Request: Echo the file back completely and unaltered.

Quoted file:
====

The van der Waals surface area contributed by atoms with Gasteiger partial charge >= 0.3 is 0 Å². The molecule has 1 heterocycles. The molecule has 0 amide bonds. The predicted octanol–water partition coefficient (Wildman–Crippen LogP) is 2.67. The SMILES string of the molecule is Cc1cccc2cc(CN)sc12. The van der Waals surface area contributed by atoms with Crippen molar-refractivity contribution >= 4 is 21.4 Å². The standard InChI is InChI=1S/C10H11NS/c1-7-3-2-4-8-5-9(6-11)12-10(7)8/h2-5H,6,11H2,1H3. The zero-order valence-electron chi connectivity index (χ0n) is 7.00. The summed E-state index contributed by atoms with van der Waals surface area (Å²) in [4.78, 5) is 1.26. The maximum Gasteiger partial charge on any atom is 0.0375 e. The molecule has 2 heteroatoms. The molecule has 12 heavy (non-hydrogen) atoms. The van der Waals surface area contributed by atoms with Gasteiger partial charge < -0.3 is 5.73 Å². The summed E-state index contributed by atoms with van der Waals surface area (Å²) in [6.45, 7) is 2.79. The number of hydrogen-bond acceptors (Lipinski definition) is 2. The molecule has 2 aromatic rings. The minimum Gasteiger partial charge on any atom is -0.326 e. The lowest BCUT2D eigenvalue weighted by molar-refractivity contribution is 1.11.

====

The van der Waals surface area contributed by atoms with Gasteiger partial charge >= 0.3 is 0 Å². The molecule has 1 heterocycles. The molecule has 0 amide bonds. The predicted octanol–water partition coefficient (Wildman–Crippen LogP) is 2.67. The SMILES string of the molecule is Cc1cccc2cc(CN)sc12. The van der Waals surface area contributed by atoms with Crippen molar-refractivity contribution >= 4 is 21.4 Å². The standard InChI is InChI=1S/C10H11NS/c1-7-3-2-4-8-5-9(6-11)12-10(7)8/h2-5H,6,11H2,1H3. The zero-order valence-electron chi connectivity index (χ0n) is 7.00. The summed E-state index contributed by atoms with van der Waals surface area (Å²) in [4.78, 5) is 1.26. The maximum Gasteiger partial charge on any atom is 0.0375 e. The molecule has 2 heteroatoms. The molecule has 12 heavy (non-hydrogen) atoms. The van der Waals surface area contributed by atoms with Gasteiger partial charge < -0.3 is 5.73 Å². The summed E-state index contributed by atoms with van der Waals surface area (Å²) in [6.45, 7) is 2.79. The number of hydrogen-bond acceptors (Lipinski definition) is 2. The molecule has 2 aromatic rings. The minimum Gasteiger partial charge on any atom is -0.326 e. The lowest BCUT2D eigenvalue weighted by molar-refractivity contribution is 1.11.